Case Report: Herein, we are presenting an extremely rare case report of hemangiopericytoma in a 32 year old male patient with a brief overview regarding its epidemiology, macro- and microscopical characteristics, the clinico-pathological findings and the treatment of this extremely rare vascular neoplasm.

Conclusion: Conclusion rests with the inclusion of the possibility of such rare vascular tumors in the possible differential diagnoses of the various peripheral soft tissue lesions. An early diagnosis thus helps in the effective management of such lesions without further bringing changes on the subjacent and adjacent structures and tissues including bone.

Keywords
Hemangiopericytoma; Vascular neoplasm; Pericytes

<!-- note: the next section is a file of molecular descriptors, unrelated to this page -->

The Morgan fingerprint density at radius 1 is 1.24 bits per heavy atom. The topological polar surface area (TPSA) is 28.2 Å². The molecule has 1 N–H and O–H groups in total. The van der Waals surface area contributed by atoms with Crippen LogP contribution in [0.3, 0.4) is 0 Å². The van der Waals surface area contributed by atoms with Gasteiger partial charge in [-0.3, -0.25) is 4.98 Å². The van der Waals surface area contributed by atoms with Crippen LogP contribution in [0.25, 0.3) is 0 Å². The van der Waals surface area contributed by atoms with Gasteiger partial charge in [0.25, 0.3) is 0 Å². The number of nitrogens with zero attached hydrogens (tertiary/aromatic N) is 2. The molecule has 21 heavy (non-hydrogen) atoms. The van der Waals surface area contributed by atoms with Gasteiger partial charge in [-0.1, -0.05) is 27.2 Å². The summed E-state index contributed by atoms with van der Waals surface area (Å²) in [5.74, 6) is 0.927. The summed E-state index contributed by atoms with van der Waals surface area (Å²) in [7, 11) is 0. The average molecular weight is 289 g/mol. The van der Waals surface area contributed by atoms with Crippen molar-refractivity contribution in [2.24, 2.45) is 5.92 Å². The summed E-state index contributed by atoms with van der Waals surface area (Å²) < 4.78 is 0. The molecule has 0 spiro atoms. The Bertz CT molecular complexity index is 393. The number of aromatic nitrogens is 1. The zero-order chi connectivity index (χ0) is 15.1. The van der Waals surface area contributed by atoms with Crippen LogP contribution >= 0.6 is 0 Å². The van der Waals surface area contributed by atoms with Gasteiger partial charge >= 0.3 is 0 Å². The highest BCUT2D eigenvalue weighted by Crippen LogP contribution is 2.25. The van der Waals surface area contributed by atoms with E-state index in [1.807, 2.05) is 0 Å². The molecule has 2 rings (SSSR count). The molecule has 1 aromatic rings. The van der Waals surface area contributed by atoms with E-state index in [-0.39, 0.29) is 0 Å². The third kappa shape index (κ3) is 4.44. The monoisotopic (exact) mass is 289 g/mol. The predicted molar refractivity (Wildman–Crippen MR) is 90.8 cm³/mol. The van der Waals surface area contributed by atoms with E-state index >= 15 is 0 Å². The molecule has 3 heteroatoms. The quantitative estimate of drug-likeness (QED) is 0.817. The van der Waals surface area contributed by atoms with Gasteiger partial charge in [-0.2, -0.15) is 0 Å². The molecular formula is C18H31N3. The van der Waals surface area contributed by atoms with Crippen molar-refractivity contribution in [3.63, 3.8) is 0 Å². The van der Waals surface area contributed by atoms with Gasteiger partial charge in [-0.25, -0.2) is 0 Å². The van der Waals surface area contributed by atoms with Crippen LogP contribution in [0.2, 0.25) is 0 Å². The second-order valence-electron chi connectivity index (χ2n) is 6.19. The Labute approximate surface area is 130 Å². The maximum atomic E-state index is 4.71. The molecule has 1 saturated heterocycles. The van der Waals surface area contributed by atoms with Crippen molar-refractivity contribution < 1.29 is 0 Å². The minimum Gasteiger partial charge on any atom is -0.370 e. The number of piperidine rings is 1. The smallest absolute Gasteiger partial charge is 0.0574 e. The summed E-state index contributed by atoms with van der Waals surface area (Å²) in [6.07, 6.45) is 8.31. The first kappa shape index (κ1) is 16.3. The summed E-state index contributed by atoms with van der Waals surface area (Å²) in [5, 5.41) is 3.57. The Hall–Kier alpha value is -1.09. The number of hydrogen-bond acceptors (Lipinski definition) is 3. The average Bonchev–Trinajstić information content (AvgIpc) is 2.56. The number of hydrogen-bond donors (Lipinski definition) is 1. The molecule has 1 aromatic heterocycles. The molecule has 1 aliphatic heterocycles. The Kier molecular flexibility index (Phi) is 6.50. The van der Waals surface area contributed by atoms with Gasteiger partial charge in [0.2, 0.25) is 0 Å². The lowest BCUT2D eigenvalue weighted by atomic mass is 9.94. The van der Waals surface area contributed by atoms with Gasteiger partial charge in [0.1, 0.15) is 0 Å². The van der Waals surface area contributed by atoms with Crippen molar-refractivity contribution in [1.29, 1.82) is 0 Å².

Stout and Murray in 1942 were the first to suggest hemangiopericytoma as a distinctly different vascular neoplasm. Stout also was the first to report an oral hemangiopericytoma, just a few years after its initial delineation. It is a neoplasm which is usually benign but has a definite malignant counterpart. These tumors most often show benign biologic behavior, however, rarely, they may also present with malignant characteristics. These tumors are very rare in their occurrence with only 2-3% of all soft tissue neoplasms being comprised of hemangiopericytomas. Moreover, of all the reported hemangiopericytomas, about 15-30 % occurs in the head and neck region. 5% of these tumors are located in the sinonasal region where they possess a less aggressive behavior in comparison with tumors occurring elsewhere in the body (Stout and Murray, 1942).